In this post, we turn to big data. Specifically, we’ll give you a brief overview of data collection and data selling technology today. We’ll address the following questions:
- What is big data?
- How does it affect your personal information?
- Why and how do companies collect big data?
So if you want to know why companies like Amazon, Google, and Facebook think data is more valuable than oil, you’ll find the answer here. Let’s begin.
What is big data?
Big data describes large volumes of data (or data sets) that are so huge and complex (and continue growing exponentially over time) it’s impossible to manage or process them using traditional software.
Typically, these data sets contain publicly available or privately permitted information about human behaviors and interactions online.
When the data is processed, it can generate statistics which identify patterns and trends among those activities.
What is publicly available personal information?
Publicly available data refers to information about a person that is disclosed to the public. But this isn’t always the case.
Data privacy remains an open topic since many .com companies regularly capture information without consent.
For example, Facebook had to pay a record $5 billion to settle a privacy concerns case in 2019.
These events and others like it have prompted nations and international organizations to create laws that protect personal data.
One such legislature is the EU General Data Protection Regulation. In this document, we can find the answer to the main question of this paragraph.
And according to the GDPR, personal information is publicly available:
- If it’s contained in official documents of public interest, or related to public officials;
- If it contains the source of the personal data with permission for public disclosure.
What kind of data collection is there?
Currently, there are three types of big data:
- Structured: formatted data that can be stored, accessed, and processed.
- Unstructured: complex (and usually huge) data sets without form or structure.
- Semi-structured: data sets with a structured form that is unintelligible through that structure.
Why do companies collect data?
As a consumer, you may ask yourself: what are companies doing with my data?
Usually, companies capture data for one of two reasons.
The first has to do with user behavior analytics. Businesses want to get a deeper level of insight into how consumers interact with their brand, marketing, products, and services.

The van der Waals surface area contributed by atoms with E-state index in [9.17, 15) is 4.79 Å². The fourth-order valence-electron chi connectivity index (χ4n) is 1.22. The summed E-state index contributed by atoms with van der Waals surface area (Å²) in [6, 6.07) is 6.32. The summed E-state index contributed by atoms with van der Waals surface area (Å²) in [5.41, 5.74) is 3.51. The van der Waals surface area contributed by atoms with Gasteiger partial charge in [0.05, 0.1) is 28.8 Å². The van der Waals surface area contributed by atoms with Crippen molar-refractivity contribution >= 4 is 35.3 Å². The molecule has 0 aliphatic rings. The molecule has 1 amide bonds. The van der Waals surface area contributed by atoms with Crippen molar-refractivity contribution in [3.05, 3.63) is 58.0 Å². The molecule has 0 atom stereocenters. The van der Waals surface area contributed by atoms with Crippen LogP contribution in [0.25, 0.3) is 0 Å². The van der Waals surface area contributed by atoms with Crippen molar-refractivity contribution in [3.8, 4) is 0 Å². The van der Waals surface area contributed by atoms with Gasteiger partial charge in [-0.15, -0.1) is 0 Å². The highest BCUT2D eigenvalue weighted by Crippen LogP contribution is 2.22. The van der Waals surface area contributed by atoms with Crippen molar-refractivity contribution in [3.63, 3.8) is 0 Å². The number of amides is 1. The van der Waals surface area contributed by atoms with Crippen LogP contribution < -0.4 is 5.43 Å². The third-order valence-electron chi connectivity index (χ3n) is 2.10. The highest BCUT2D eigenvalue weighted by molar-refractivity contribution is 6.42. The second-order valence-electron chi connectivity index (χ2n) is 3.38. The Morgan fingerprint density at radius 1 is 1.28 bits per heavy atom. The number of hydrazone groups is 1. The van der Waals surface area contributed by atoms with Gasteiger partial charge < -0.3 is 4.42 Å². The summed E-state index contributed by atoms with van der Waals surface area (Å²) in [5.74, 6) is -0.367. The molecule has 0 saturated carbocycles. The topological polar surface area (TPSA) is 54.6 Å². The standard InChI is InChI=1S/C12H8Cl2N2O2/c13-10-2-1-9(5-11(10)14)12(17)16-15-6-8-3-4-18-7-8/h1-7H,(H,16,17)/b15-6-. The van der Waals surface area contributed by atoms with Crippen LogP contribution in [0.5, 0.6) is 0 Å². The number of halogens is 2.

Companies will use a statistical representation of this behavior to align their sales and marketing strategies. The goal here is to use big data to persuade consumers to interact with this company instead of its competitors.
The second reason companies use data is to create future forecasts, so they can uncover risks, trends, and new market opportunities. This is called predictive analytics.
Predictive analytics relies on several statistical techniques such as predictive modelling and machine learning. Companies use these solutions to extract value from present data and align it with their future business goals.
How to collect big data?
Companies can collect data in many ways and from many sources. Some capturing methods are technical, for example, website cookies. Others are more deductive, like Google Analytics.
That said, there are three ways companies can collect data:
- By directly asking users to provide data
- By indirectly tracking user behavior
- By sourcing data from third parties
The most obvious way businesses collect data is through interaction with their websites.
Here, companies typically deploy all three strategies that we’ve listed.
For example, companies can use gated content to capture email addresses with user permission, or third-party software to create website heatmaps that track cursor movement on a web page.
Here are a few other big data collection methods:
- Loyalty cards (retail and e-commerce websites)
- Browser games (World of Tanks, Words with Friends)
- Online gameplay (Fortnite, League of Legends)
- Satellite imagery (Google Earth, Google Maps)
- Employer databases (HR and headhunter databanks)
- Popular email services (Gmail, Yahoo Mail)
- Social media platforms (Facebook, LinkedIn, Instagram)
- Ratings and feedback (online surveys, Google reviews)
Note: Companies tend to use managed services to protect their technology systems when capturing data.
Besides collecting information for business use, it’s common to see companies trade data either via data marketplaces or consumer data vendors.
Data Selling Technology
Personal data and big data are routinely bought and sold by companies. Data brokers are those who facilitate these deals.
The brokerage of data includes:
- People search (Spokeo, ZoomInfo, White Pages, PeopleSmart)
- Credit reporting (Equifax, Experian, TransUnion)
- Advertising and marketing (Acxiom, Oracle, Innovis, KBM)
- Political consultancy (Cambridge Analytica)
- Risk mitigation
Before monetizing the data, data brokers use advanced technology to acquire, store, access, and process big data sets.
For example, data brokers typically use large private clouds to store these data sets. They can then use a combination of AI and machine learning to process the data to extract value and meaning for their customers.
What is the future of data collection?
Big data is here to stay. Companies will continue capturing data and using it to understand consumers and make predictions about future markets.
We’re still unsure how new privacy laws will affect big data. Or which new technologies will emerge to simplify data processing. All you can really do is stay informed.